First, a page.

So, I was off to my mom’s house the other day, and wanted to take a little homemade something along with me. The nut freak that I am, I rummaged around the freezer and cupboard and came up with this little crunchy munchie. Super flavorful with a little spicy kick. But, don't share because you won't have any left!
Pasilla Chili and Cinnamon Fruit and Nut Chew
1 cup whole raw cashew nuts
1 cup whole raw pecan halves
1/3 cup raw sunflower seeds
1/2 cup of chopped dried pineapple
1/2 cup of chopped dried papaya
1/2 cup of large raisins (I like the Jumbo Raisin Medley from Trader Joe’s)
1 T pasilla chili powder
1 T cinnamon powder
1/2 teaspoon kosher salt
1/3 cup honey
Toast nuts and seeds in a dry pan, watching they don’t burn. Once you smell them, remove from heat. Add the dried fruit and toss. Evenly sprinkle the chili powder, cinnamon and salt and lightly toss - not too much though. You don't want all the spicy goodness to settle on the bottom of the pan.
Spray a 1/3 measuring cup with non-stick spray and measure honey. This will allow the honey to pour right our. Add honey to granola mixture and stir together, coating everything. Spread out on parchment-lined cookie sheet. (a silpat baking mat works nice here too.) Bake at 350 for 15 minutes. Let cool completely. Break apart and store in old clean jars.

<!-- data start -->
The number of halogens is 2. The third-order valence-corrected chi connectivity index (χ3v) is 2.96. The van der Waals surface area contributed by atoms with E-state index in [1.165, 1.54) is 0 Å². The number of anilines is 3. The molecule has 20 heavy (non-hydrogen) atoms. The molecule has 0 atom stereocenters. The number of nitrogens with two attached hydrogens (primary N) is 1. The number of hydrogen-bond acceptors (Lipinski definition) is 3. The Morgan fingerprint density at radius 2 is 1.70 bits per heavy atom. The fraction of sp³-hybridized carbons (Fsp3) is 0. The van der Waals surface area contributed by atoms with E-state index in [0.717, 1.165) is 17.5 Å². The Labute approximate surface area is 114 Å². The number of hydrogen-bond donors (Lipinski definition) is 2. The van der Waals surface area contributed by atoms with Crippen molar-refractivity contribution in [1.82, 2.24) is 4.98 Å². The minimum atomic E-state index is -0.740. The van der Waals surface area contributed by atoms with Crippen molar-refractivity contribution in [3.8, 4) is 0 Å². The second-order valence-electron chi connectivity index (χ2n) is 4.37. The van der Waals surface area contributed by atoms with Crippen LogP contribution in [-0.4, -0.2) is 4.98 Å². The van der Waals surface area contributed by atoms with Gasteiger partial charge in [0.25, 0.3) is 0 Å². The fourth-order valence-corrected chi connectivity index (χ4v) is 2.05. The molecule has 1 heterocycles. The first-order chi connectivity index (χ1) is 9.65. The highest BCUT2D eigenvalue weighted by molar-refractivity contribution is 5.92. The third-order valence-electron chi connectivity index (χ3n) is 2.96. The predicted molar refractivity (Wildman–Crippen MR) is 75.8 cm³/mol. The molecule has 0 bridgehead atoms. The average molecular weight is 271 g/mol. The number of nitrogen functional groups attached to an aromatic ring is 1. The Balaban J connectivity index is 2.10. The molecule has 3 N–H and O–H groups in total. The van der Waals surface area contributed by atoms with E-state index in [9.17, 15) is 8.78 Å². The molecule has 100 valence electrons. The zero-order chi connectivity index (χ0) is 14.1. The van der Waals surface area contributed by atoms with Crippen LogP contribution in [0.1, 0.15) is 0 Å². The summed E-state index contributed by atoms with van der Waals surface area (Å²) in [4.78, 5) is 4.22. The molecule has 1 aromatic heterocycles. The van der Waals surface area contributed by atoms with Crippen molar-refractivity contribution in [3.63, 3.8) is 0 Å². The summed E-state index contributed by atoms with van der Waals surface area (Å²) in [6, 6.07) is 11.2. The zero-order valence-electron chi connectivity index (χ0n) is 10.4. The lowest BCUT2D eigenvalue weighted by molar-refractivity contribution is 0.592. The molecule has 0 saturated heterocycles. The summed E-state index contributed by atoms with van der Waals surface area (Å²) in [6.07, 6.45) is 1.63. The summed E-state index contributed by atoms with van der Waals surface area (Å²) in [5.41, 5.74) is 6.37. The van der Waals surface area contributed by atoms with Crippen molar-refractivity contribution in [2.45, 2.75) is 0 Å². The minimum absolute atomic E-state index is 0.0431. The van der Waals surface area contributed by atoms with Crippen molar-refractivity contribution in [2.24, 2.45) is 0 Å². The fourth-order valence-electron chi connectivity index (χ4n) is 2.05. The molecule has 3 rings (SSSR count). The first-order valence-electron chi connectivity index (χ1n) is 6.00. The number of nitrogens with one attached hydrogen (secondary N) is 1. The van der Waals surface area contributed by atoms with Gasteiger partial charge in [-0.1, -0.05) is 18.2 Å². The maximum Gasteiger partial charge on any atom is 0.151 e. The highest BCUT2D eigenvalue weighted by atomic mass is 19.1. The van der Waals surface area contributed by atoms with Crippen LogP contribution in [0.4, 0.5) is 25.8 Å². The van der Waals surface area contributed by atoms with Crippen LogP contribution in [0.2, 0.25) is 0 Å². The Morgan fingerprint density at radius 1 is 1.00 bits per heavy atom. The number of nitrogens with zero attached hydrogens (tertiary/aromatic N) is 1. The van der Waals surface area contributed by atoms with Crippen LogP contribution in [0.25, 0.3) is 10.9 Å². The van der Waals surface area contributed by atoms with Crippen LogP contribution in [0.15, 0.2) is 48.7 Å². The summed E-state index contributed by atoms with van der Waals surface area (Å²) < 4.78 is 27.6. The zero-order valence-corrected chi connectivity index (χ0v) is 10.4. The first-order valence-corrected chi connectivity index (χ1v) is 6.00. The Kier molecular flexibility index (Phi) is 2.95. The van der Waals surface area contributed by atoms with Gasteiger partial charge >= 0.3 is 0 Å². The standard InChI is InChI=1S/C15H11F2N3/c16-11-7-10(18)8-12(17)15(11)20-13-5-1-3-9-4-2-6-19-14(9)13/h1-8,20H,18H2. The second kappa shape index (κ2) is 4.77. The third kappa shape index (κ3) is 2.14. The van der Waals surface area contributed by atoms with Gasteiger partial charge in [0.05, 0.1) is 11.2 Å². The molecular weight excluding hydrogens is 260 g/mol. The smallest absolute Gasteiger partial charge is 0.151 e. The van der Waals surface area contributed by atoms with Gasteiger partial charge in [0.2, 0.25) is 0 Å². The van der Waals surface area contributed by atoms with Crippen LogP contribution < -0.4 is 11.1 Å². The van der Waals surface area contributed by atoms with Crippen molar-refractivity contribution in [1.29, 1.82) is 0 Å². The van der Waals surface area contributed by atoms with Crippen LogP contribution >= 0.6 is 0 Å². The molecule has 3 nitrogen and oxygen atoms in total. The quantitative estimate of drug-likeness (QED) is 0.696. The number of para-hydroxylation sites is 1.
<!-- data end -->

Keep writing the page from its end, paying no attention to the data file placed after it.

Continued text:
Clean up immediately so the leftover honey and spices don't harden on the pan and spoon.
I found pasilla chili powder from the local Mexican market. It’s usually used in sweet recipes, so it goes perfectly with cinnamon in this. It's not super spicy, good for those who don't like things too hot. The course granules of the kosher salt make a nice contrast too. It’s totally addictive!
If you prefer different nuts or dried fruit, switch it up. Sesame seeds would be a great substitute for the sunflower seeds. A big jar of this tied with a huge bow would make a great gift. (Think Christmas!)
Wednesday, September 9, 2009
Ok, so I’m not going to tweek this one much. It's a pretty classic dish. There are so few ingredients, but they're all needed to make this rich, delicious, and versatile sauce.